I thought with the release of the motion picture “Miracle”, this would be the ideal time to introduce begin a discussion that creeps into HTR from time to time. What was more important to hockey, “The Summit Series” or the “Miracle on Ice”?

The Soviets’ dominance in hockey had humbled everyone, including the mighty Canadians, who didn’t compete internationally in the 1970’s because they viewed the Russians as professionals. Soviets players were Darth Vader on skates.

In 1980 The United States defeated the USSR in the semifinal and Finland in the final to win the Olympic gold medal. The “Miracle on Ice” would be enshrined as one of the greatest moments in American sports history. What the U.S. hockey team did to the Soviets on the ice at Lake Placid in 1980 hardly compares to what they did to the hearts and minds of American people. The Americans trailed in six of their seven Olympic wins, including the gold medal game, which they won 4-2 over Finland No other Olympic performance has touched America the way that hockey team did. It was just a game, true, but it resounded with social significance.

The ’72 Summit Series lives in relative anonymity compared the Miracle on Ice eight years later. Some might say it’s because the United States beat the mighty Soviets with college kids, while the ’72 Summit Series featured the NHL’s best players. But others would answer that the big difference was this: The United States pulled out its miracle with no expectations. Had they lost, nobody would have been the worse for it. But the Canadians in ’72? Their national pride was on the line. As big as the 1980 U.S. Olympic triumph was in the U.S. and it was a defining moment in sports history the 1972 win was even bigger in Canada.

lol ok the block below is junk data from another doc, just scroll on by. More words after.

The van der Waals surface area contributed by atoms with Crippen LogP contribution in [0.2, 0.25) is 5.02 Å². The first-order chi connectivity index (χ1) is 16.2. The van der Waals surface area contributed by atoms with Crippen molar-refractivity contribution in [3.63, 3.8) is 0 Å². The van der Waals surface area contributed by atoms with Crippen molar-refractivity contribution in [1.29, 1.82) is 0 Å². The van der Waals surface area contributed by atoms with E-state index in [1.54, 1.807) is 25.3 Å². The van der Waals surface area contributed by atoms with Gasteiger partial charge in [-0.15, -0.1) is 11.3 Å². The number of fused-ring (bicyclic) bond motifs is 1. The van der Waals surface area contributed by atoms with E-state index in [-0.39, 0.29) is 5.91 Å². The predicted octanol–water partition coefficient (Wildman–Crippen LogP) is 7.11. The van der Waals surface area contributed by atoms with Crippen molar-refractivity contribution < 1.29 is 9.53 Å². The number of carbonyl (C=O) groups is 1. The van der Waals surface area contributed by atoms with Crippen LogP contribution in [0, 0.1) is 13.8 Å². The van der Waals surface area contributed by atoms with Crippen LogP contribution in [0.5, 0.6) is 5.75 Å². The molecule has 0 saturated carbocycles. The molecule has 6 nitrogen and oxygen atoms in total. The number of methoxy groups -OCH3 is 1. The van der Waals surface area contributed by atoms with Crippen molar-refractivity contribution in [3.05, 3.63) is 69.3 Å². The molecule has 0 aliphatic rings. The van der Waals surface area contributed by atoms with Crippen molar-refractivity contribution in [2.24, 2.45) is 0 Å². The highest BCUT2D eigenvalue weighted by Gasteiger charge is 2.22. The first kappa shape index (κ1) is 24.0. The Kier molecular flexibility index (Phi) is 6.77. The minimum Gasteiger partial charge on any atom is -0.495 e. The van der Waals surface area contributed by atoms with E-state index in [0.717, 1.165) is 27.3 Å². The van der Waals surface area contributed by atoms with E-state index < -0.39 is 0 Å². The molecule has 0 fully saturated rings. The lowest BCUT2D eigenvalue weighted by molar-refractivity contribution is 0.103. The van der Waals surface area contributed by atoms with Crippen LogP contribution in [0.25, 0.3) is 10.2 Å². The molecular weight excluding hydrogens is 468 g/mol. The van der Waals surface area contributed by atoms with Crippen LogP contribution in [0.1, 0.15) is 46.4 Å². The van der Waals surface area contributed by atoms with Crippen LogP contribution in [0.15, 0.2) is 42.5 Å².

All of Canada stopped that day to watch Game 8 of the Summit Series, which stood tied 3-3-1 only after the Canadians beat the Russians in Games 6 and 7. What started out as a friendly exhibition series turned into a microcosm of the Cold War, a battle of good vs. evil in the minds of many. For the first time, Canada was sending its NHL stars to play against the mighty Soviets, who had been dominating amateur teams for years. This was almost as much about war as it was about the sport.

The Soviets took a 5-3 lead into the third period, but the Canadians got goals to tie it. And in the frantic final minute, Henderson gathered a loose puck in front of the net and shoved it past the legendary Tretiak for the series-winner. It brought Canadians together probably better than any other thing did, maybe even war.

It brought them together, but it also moved them — and the game of hockey — forward. Russian influence on the NHL began with that series. The NHL players saw the Russians superior conditioning, saw the emphasis on skill over brute strength and saw the discipline and dedication of men who were truly playing as if their lives depended on it. All of that would become incorporated into the NHL over time, and several years later the influx of Russian and European players would forever alter the face of the NHL.

Both “The Summit Series” and the “Miracle on Ice” are incredible feats that will never be forgotten, however my question to you on HTR is which one is more important to institution of hockey, 24 years later and which do you think is the greater of the two in sports history? There are a few of you I would like to hear from in particular.